The federal government legalized medical assistance in dying in 2016. (Needpix.com)

The federal government legalized medical assistance in dying in 2016. (Needpix.com)

Feds get another month to reform assisted-dying law as bill stalls in the Commons

2019 ruling struck down MAID only for those whose natural deaths are ‘reasonably foreseeable’

The federal government was granted one more month Thursday to expand access to medical assistance in dying even as its efforts to do so stalled in the House of Commons.

Quebec Superior Court Justice Martin Sheehan agreed to give the government a fourth extension — until March 26 — to bring the law into compliance with a 2019 court ruling.

But he suggested this will be the last one.

Given that the government is close to finally reforming Canada’s assisted-dying law, Sheehan said “it is appropriate to grant a final extension to allow it to end.”

But he added, if the government can’t meet the new deadline, “it must be deduced that this incapacity results from a lack of consensus on the sensitive issues raised rather than exceptional circumstances justifying an extension.”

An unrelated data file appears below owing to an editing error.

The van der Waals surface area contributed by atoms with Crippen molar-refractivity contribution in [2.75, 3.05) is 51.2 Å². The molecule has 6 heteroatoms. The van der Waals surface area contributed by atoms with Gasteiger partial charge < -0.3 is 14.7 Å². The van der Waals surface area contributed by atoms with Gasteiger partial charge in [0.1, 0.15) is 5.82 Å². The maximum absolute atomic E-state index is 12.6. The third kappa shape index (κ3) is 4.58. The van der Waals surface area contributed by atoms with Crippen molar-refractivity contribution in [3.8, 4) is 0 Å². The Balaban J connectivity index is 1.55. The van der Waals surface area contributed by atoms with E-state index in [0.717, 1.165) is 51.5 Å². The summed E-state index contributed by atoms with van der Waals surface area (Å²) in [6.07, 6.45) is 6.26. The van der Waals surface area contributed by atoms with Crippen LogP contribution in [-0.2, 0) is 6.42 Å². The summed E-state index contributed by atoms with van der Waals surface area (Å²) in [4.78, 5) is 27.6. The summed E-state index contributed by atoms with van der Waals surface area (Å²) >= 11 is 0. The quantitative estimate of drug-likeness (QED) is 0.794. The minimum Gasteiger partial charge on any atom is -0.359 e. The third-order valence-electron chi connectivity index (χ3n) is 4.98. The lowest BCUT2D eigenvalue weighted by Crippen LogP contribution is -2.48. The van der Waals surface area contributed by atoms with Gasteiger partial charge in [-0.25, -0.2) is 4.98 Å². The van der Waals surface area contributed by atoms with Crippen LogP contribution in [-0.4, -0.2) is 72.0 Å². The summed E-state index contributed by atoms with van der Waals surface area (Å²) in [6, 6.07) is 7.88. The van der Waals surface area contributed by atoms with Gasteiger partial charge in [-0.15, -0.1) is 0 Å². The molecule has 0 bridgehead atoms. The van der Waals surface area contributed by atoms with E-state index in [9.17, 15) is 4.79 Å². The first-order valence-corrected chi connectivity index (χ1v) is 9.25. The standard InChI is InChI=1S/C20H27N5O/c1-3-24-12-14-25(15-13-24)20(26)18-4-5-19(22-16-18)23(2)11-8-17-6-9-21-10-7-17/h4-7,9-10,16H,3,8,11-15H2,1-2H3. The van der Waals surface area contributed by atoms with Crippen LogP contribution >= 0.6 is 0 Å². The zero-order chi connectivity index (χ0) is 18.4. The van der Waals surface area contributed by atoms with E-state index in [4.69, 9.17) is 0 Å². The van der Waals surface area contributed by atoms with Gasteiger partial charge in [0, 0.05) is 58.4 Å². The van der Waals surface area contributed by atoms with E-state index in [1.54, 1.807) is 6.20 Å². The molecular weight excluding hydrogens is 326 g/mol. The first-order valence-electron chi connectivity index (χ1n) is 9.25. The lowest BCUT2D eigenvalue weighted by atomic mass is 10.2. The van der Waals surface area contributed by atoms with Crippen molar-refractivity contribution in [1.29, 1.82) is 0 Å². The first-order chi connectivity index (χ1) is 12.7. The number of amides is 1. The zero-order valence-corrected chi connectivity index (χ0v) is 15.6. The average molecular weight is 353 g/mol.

Sheehan’s decision came just one day before the previous deadline was to expire.

The 2019 ruling struck down a provision in the law that allows assisted dying only for those whose natural deaths are “reasonably foreseeable.”

Bill C-7 is intended to bring the law into compliance with the ruling, expanding access to assisted dying to intolerably suffering individuals who are not approaching the ends of their lives.

However, the bill is stalled in the Commons, where the Conservatives refused for the third straight day Thursday to facilitate debate on a motion laying out the government’s response to amendments passed last week by the Senate.

Conservative MPs talked out the clock on the motion Tuesday and then refused the unanimous consent needed to extend the debate until midnight, despite calling last week for extended hours to allow thorough debate on the issue.

They refused unanimous consent again Wednesday to allow the Commons to sit into the night to wrap up debate on the motion.